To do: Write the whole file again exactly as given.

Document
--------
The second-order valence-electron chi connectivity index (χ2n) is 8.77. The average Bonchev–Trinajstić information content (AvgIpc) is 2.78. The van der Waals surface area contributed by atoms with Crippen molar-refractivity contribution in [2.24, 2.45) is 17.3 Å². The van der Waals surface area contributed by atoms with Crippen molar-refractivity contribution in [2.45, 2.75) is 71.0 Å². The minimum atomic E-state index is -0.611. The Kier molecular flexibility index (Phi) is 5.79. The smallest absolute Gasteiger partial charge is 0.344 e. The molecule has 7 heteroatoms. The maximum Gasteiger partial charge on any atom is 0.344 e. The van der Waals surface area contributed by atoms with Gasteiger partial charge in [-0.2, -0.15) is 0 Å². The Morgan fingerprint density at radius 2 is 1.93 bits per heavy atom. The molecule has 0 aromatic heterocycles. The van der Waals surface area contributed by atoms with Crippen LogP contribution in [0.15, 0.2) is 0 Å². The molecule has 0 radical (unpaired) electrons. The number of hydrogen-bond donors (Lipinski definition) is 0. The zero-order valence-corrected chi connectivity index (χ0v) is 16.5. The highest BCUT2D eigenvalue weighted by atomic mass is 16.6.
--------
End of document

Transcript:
The second-order valence-electron chi connectivity index (χ2n) is 8.77. The average Bonchev–Trinajstić information content (AvgIpc) is 2.78. The van der Waals surface area contributed by atoms with Crippen molar-refractivity contribution in [2.24, 2.45) is 17.3 Å². The van der Waals surface area contributed by atoms with Crippen molar-refractivity contribution in [2.45, 2.75) is 71.0 Å². The minimum atomic E-state index is -0.611. The Kier molecular flexibility index (Phi) is 5.79. The smallest absolute Gasteiger partial charge is 0.344 e. The molecule has 7 heteroatoms. The maximum Gasteiger partial charge on any atom is 0.344 e. The van der Waals surface area contributed by atoms with Gasteiger partial charge in [-0.2, -0.15) is 0 Å². The Morgan fingerprint density at radius 2 is 1.93 bits per heavy atom. The molecule has 0 aromatic heterocycles. The van der Waals surface area contributed by atoms with Crippen LogP contribution in [0.15, 0.2) is 0 Å². The molecule has 0 radical (unpaired) electrons. The number of hydrogen-bond donors (Lipinski definition) is 0. The zero-order valence-corrected chi connectivity index (χ0v) is 16.5. The highest BCUT2D eigenvalue weighted by atomic mass is 16.6.